NEUROLOGY'S dictum—localize the lesion—is being applied with vigor to neuropsychiatric disorders. A century ago, Hughlings Jackson admonished us to avoid the pitfall of equating the deficits after lesions with the functions of the area destroyed. Similarly, Walsh1 rejected the theory of cerebellar "braking" to explain dysmetria after cerebellar lesions. The cerebellum was considered to inhibit overshooting and undershooting. He provided a lovely metaphor for misunderstanding brain function: that of an automobile transmission with a gear tooth knocked off, causing a "clunk" when the drive shaft turns slowly and a vibration at faster speeds. One might conclude that the gear tooth prevents clunks and vibrations, supported by their resolution after the tooth is replaced. The gear teeth, however, transmit power from the drive to the shaft.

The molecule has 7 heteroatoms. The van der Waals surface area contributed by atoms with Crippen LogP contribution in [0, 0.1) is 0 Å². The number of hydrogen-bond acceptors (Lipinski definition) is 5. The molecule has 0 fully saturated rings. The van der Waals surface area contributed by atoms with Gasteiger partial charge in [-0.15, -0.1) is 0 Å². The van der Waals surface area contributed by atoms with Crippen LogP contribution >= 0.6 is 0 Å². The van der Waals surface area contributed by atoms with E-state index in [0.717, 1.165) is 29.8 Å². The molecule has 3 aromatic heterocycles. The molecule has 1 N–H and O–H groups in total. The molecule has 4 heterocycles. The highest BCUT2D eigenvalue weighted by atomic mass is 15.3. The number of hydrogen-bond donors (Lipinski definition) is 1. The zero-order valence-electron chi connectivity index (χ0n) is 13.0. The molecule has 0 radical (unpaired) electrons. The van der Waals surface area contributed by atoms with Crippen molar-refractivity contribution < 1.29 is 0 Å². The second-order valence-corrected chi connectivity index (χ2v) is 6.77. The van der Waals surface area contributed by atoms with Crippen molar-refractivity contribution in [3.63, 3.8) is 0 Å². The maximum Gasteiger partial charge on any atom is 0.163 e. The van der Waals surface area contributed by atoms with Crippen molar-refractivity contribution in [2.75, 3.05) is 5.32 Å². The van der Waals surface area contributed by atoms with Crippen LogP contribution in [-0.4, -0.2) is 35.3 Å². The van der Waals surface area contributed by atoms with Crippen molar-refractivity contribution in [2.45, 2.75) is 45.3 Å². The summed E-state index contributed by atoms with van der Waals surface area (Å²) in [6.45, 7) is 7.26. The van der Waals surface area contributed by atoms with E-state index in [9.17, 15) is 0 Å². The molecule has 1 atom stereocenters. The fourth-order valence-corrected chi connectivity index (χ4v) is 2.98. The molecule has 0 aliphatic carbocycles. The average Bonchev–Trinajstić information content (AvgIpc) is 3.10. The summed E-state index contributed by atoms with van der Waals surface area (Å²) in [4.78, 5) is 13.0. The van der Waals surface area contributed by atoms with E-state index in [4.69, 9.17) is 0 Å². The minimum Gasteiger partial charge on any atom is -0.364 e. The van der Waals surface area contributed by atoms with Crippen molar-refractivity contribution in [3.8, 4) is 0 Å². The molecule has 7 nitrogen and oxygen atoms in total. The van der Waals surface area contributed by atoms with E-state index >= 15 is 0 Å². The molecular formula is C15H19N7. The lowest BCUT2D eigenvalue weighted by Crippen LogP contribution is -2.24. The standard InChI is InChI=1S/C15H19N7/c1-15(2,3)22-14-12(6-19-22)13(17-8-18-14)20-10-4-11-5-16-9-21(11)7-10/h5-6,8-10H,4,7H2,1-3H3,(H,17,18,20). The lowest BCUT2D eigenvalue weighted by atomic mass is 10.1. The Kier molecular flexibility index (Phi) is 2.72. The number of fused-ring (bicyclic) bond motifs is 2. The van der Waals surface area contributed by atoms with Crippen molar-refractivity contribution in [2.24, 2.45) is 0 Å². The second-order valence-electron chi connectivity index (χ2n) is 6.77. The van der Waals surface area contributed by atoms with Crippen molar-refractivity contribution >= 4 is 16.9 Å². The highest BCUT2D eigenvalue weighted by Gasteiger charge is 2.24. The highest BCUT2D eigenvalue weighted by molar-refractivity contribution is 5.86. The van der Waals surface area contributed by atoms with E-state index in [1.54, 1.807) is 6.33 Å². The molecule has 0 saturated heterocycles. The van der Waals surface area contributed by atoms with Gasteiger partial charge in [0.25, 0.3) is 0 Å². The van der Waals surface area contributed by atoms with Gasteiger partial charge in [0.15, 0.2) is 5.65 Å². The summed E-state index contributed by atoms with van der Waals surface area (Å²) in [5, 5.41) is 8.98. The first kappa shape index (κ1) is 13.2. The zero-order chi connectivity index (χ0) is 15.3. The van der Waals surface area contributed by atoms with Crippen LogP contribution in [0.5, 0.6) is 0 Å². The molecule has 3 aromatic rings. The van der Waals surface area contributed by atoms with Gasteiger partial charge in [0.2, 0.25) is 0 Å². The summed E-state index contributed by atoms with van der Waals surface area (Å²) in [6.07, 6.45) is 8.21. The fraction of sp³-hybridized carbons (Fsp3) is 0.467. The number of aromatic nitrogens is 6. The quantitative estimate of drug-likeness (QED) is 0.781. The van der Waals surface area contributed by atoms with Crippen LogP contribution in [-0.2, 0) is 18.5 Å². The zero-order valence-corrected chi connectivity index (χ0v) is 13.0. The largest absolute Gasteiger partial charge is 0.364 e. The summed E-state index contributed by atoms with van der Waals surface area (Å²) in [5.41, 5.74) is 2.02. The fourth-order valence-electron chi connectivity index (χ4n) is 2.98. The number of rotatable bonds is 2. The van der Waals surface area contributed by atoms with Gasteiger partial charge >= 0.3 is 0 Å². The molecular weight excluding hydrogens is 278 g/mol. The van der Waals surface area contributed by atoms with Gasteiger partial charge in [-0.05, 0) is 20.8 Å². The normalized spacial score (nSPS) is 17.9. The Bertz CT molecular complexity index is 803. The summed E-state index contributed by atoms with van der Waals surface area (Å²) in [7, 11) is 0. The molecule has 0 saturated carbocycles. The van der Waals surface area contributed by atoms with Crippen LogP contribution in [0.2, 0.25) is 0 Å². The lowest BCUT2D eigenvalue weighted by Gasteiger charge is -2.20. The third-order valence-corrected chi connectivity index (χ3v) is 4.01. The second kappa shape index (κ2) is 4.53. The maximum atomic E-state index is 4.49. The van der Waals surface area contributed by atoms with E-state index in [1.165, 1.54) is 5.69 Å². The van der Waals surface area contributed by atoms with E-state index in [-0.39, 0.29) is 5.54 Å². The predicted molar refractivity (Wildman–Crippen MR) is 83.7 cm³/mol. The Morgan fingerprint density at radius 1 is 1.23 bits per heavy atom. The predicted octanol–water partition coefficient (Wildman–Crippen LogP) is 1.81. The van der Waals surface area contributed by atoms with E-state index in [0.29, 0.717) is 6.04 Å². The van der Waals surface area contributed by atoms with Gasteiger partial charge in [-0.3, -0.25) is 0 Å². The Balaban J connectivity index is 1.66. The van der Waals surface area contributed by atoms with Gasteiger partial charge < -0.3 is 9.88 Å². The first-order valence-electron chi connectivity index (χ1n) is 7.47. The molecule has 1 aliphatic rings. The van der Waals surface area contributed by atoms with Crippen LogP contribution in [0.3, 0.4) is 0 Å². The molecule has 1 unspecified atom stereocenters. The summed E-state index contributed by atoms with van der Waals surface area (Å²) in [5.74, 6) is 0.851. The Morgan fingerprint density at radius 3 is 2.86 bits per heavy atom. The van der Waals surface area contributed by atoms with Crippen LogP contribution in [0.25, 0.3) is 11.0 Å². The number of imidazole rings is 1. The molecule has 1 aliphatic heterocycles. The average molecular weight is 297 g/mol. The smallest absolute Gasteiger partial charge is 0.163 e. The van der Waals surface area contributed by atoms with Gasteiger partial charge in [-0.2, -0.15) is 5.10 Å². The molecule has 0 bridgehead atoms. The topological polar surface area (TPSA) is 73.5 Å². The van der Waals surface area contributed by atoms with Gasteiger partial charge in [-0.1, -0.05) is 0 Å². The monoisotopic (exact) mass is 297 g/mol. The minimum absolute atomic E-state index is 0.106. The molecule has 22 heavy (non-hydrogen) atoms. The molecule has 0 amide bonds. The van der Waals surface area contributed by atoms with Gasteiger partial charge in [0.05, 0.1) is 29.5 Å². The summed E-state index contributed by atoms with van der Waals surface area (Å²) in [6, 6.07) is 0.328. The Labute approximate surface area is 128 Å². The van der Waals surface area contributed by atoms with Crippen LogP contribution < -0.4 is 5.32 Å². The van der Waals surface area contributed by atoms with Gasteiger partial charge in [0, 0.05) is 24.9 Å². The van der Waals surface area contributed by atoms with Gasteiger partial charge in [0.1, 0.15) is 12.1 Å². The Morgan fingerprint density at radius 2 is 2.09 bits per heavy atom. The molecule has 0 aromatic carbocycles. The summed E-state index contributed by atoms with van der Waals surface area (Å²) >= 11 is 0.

Devinsky O. A Mind That Tics. Arch Gen Psychiatry. 2000;57(8):753. doi:10.1001/archpsyc.57.8.753
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